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Westerly boys give up Halloween candy to fill empty bowl for other kids

Three friends from Westerly filled an empty bowl with their own candy after they noticed it was empty. (Submitted photo)
Three friends from Westerly filled an empty bowl with their own candy after they noticed it was empty. (Submitted photo)
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As the Halloween season officially wraps up, the kindness of kids in Westerly who were out trick-or-treating will stick around for a while.

Halloween night, Kristen Wells said she left a bowl of candy outside.

In it, was about six bags worth of popular chocolates.

"I was taking our little ones to Mystic Village to do trick or treating so we put a bowl out with a sign, with a little rhyme on it for kids that were trick-or-treating in our neighborhood," said Wells. "Then, when we came home, it was dark. We were going in the house, I looked in the bowl [and] there were a few pieces. It wasn't any of the type of candy that we have, so I'm like confused like, 'How did this get here?'"

Ten-year-old Jackson Panciera, 10-year-old Jack Binger, and 11-year-old Andrew Kitchen had been trick-or-treating together in the Robin Hills area.

When they got to Well's home, they noticed the candy bowl was empty.

"I saw the ring door bell and I was like, 'Oh, they must have saw the person who stole all the candy'," said Panciera.

"We walk up, none of us looked down at the bowl yet, we all just standing there reading the sign to ourselves and then we all looked down at the exact same time and we're like -- there was nothing," said Kitchen. "We started to walk away and then [Jack] says, 'You know, we should put some candy in there for other trick-or-treaters'."

Wells said she was curious as to how a different kind of candy wound up in her bowl, so she went back and reviewed the footage from her RING camera.

She saw lots of kids taking too much, but then something else caught her attention.

"So, I looked at our security camera footage to see what had happened -- it was so adorable," said Wells.

In the video, the three boys are seen walking up to her residence. They read the sign out loud and once they noticed there was no candy, they turned the bowl upside down.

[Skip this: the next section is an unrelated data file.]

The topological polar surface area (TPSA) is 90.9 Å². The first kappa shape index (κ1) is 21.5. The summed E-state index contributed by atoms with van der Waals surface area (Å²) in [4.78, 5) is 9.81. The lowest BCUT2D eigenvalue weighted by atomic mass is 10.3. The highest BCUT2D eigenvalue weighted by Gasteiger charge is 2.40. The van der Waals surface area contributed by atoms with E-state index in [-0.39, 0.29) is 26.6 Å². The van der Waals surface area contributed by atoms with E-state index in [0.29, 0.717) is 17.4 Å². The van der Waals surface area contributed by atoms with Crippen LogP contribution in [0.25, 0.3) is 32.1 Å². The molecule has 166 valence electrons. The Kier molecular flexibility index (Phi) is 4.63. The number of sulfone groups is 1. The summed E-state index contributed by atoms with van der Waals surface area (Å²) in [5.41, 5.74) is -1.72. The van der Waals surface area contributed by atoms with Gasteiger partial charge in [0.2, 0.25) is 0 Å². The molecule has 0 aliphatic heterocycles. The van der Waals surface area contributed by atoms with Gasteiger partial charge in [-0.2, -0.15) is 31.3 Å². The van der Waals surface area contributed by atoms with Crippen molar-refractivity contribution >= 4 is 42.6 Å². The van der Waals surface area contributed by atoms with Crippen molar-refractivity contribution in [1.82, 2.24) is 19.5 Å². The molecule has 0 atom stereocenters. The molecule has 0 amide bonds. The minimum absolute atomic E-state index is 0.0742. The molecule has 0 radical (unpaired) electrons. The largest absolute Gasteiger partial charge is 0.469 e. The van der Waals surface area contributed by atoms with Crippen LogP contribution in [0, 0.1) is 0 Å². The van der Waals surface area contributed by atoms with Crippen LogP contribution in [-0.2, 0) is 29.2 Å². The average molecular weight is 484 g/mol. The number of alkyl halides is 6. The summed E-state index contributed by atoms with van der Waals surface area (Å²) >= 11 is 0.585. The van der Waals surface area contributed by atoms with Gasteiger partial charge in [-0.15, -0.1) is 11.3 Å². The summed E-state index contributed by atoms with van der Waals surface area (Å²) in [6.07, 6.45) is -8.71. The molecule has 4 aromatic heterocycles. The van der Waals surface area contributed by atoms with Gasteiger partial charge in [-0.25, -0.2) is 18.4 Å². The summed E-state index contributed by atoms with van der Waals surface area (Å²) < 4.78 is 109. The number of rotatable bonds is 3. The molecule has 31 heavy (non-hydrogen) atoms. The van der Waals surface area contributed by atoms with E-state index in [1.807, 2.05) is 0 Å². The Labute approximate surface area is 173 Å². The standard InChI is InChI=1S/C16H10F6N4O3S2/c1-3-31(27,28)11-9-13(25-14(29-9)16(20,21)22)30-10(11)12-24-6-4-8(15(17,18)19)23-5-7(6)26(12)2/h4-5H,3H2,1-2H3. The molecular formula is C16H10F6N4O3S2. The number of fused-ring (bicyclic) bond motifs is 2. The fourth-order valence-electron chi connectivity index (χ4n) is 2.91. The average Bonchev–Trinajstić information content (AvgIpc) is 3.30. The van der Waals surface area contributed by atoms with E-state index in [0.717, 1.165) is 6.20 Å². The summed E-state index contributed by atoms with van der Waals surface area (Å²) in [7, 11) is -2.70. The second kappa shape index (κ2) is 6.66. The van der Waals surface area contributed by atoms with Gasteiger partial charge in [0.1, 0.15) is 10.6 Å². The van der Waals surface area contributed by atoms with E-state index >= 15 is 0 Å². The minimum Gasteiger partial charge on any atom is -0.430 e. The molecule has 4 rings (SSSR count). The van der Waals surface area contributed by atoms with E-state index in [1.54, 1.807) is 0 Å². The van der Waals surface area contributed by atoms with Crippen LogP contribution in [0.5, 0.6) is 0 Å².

After taking a few steps to head over to the next house, the group turns back. They then take candy from their own stash to fill the bowl.

"I was like, 'Guys, we should put in candy because there could be other trick-or-treaters that could come by," said Binger. "Honestly, we're all done with COVID and candy is the best thing we could do to help everyone."

"We didn't want them to be sad if they came around their first house [and there was] no candy," said Kitchen.

Wells said the day after Halloween, she had read many negative posts on Facebook in regard to trick-or-treaters, so she posted the video on social media to shine a positive light.

"It was just so sweet. I wanted to share it, especially because I had seen a lot of stories of not so nice things happen with people who left their bowls out and it was just a nice story" she said. "If my kids did that, I would want someone to tell me. It makes you feel good if your kids do something like that and that's why I wanted to find the parents when I posted it."

Wells was successful.

The post gained a lot of traction on social media and had been shared several times.

"Everyone was so happy to read such a nice story and what wonderful kids they were to come up with that idea," she said. "I was surprised to see that. I didn't expect to see that, especially without an adult with them. It was the kids who decided to do that on their own."

"It was just like this instinct we had like, 'Let's make someone's day if we can'," said Binger. "I was just super interested that just a small act like that blew up. I feel like it's a good thing of what we did so maybe people will look back on it and say, 'I want to do something like that next year'."

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